Receiving a job offer is just one step in your career move. During the first 90 days, you spend in your new role you'll have endless opportunities to demonstrate your skills and make a positive impact. The more carefully you plan for your initial introduction to a new company, the easier it will be to demonstrate your value and confirm to your new manager that they made the right decision in hiring you. So, how can you ensure a successful start?

1. Know What's Expected of You

If you haven’t already,  ask for a copy of your job description, and an overview of how your role supports your team members. Once you have that information, review it thoroughly and write down any questions you have. You can then set up a meeting with your manager to ask for clarification on points such as:

·         What goals you need to achieve in your first 30,60 and 90 days.

·         How your performance will be measured/evaluated.

·         Who you can turn to for guidance  - perhaps suggest a work buddy

While your first 90 days is a golden opportunity to make a great impression, you will be under probation during this time, so your manager may be looking at "KPIs" to determine how effective you are in your role.  This is also the critical time for you to determine if your new role is for you!

2. Build Your Network

Knowing people within your organisation is crucial to your progress. If you're getting a promotion in the same company, building your network may be as simple as connecting with colleagues, stakeholders and senior leaders who are relevant to your new role.

In a completely new organisation, the best way to start developing valuable relationships is to ask your manager for the names of key people you will be working with both internally and externally.

Once you know who you need to connect with, find out how people communicate in your new team. Note the differences from your prior position. For instance: ·         Do they prefer informal discussions to scheduled meetings? ·         Are in-person requests prioritised over email?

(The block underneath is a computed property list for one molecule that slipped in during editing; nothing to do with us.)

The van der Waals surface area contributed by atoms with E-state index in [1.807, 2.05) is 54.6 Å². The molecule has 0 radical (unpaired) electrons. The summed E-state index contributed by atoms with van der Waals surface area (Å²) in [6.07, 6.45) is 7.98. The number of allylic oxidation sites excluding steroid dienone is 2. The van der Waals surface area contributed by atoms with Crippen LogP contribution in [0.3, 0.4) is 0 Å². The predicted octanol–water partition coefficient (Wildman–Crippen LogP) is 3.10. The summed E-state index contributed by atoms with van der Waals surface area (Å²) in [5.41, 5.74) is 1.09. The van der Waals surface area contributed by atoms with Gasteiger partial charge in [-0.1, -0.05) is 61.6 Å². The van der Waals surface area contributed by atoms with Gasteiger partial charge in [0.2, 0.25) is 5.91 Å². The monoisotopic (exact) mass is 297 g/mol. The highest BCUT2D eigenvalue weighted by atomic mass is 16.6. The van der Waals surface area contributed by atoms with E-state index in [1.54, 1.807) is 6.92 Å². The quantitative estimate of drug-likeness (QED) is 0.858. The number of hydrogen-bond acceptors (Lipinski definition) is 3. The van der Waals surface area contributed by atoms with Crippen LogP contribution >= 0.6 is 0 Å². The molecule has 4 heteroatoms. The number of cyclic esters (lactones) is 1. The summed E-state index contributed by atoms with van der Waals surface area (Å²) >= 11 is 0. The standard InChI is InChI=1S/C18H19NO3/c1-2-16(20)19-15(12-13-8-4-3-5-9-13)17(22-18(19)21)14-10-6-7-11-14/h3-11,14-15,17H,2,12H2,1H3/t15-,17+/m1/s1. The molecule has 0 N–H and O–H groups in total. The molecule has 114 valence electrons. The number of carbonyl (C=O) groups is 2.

·         Do staff groups eat lunch together or at their desks?

·         Is it usual to invite external stakeholders to the office to meet or go offsite?

3. Demonstrate the Right Skills Your employer hired you for a reason

During the interview process, they may have noticed your excellent technical skills, been impressed by your soft skills, and even your ability to work in a team. Look at your job description and use it to highlight the characteristics you need to demonstrate in the months ahead.

For instance:

·         Accountability may be an important factor for financial teams.

·         Good judgment and negotiation skills are key for client-facing employees

·         Flexibility and honesty are crucial for any new hire

If you're not sure which skills matter most - then ask. Above all else, show enthusiasm in your new role, and a desire to impress. Asking lots of questions and listening to the answers your manager gives not only eliminates confusion, but it also shows that you're a proactive member of the team.  

4. Cultivate Good Habits (And Reduce Bad Ones)

Finally, all employees develop habits over the course of their careers. Some are positive, like always being ready to speak up at a meeting or knowing when to turn up to work early to finish a project on time. However, some habits can hold you back from reaching your full potential.

Taking a new job isn't just about starting the next step in your career path. It's an opportunity to start fresh and embrace your future. As you integrate into your new company, make sure that any bad habits don't hold you back.  Here are some examples:

·         The fear of uncertainty: Ask questions and be ready to take risks.

·         Avoiding discomfort: Embrace new experiences as opportunities to learn.

·         Making excuses: Look for proactive solutions to problems.

·         Distractions: Stay professional and give projects or people your full attention.

Think about your personal brand and what you want to be known for in the company. There is no doubt that your new colleagues and manager will judge you. Take control and decide what judgements you want them to make and choose the habits and behaviours that will mean that you are judged in the way you want to be.

About Change Recruitment

Change is a specialist recruitment consultancy based in Scotland.  We have a strong reputation for service delivery. With a global reach, we work across the UK, EMEA, the Americas and Asia-Pac, locating exceptional talent for some of the world’s leading organisations.  With over 45 years in the recruitment industry, our areas of expertise include; Accountancy and Finance; Investment Management and Asset Servicing; Risk and Compliance; IT, Digital and Business Change; Marketing; Business Services and Construction and Building Services. To get in contact with our friendly team. Email us here or call Glasgow ++44(041) 226 3101 or Edinburgh +44(0131)225 7744.